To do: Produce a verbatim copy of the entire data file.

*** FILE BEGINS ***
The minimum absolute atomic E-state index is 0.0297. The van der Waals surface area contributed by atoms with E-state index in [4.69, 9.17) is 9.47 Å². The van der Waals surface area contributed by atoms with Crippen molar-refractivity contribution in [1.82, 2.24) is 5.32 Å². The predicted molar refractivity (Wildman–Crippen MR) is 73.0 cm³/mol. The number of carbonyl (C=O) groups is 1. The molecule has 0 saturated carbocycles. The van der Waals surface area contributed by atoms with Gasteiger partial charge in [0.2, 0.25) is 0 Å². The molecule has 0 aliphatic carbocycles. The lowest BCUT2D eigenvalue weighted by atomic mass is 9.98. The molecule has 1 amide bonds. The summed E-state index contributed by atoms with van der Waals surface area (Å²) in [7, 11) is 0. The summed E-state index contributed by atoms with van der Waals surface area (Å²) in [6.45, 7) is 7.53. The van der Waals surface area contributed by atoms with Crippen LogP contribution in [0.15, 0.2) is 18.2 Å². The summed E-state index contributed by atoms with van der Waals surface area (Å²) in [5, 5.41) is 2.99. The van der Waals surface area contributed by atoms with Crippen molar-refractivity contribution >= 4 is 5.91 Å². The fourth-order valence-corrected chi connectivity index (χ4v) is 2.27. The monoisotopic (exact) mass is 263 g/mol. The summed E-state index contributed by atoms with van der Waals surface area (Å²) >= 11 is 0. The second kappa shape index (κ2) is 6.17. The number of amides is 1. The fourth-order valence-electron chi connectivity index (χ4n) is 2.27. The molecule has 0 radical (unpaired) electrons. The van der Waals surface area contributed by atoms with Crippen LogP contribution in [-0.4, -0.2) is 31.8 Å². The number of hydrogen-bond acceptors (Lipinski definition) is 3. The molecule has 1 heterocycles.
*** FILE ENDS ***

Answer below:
The minimum absolute atomic E-state index is 0.0297. The van der Waals surface area contributed by atoms with E-state index in [4.69, 9.17) is 9.47 Å². The van der Waals surface area contributed by atoms with Crippen molar-refractivity contribution in [1.82, 2.24) is 5.32 Å². The predicted molar refractivity (Wildman–Crippen MR) is 73.0 cm³/mol. The number of carbonyl (C=O) groups is 1. The molecule has 0 saturated carbocycles. The van der Waals surface area contributed by atoms with Gasteiger partial charge in [0.2, 0.25) is 0 Å². The molecule has 0 aliphatic carbocycles. The lowest BCUT2D eigenvalue weighted by atomic mass is 9.98. The molecule has 1 amide bonds. The summed E-state index contributed by atoms with van der Waals surface area (Å²) in [7, 11) is 0. The summed E-state index contributed by atoms with van der Waals surface area (Å²) in [6.45, 7) is 7.53. The van der Waals surface area contributed by atoms with Crippen LogP contribution in [0.15, 0.2) is 18.2 Å². The summed E-state index contributed by atoms with van der Waals surface area (Å²) in [5, 5.41) is 2.99. The van der Waals surface area contributed by atoms with Crippen molar-refractivity contribution >= 4 is 5.91 Å². The fourth-order valence-corrected chi connectivity index (χ4v) is 2.27. The monoisotopic (exact) mass is 263 g/mol. The summed E-state index contributed by atoms with van der Waals surface area (Å²) >= 11 is 0. The second kappa shape index (κ2) is 6.17. The number of amides is 1. The fourth-order valence-electron chi connectivity index (χ4n) is 2.27. The molecule has 0 radical (unpaired) electrons. The van der Waals surface area contributed by atoms with Crippen LogP contribution in [-0.4, -0.2) is 31.8 Å². The number of hydrogen-bond acceptors (Lipinski definition) is 3. The molecule has 1 heterocycles.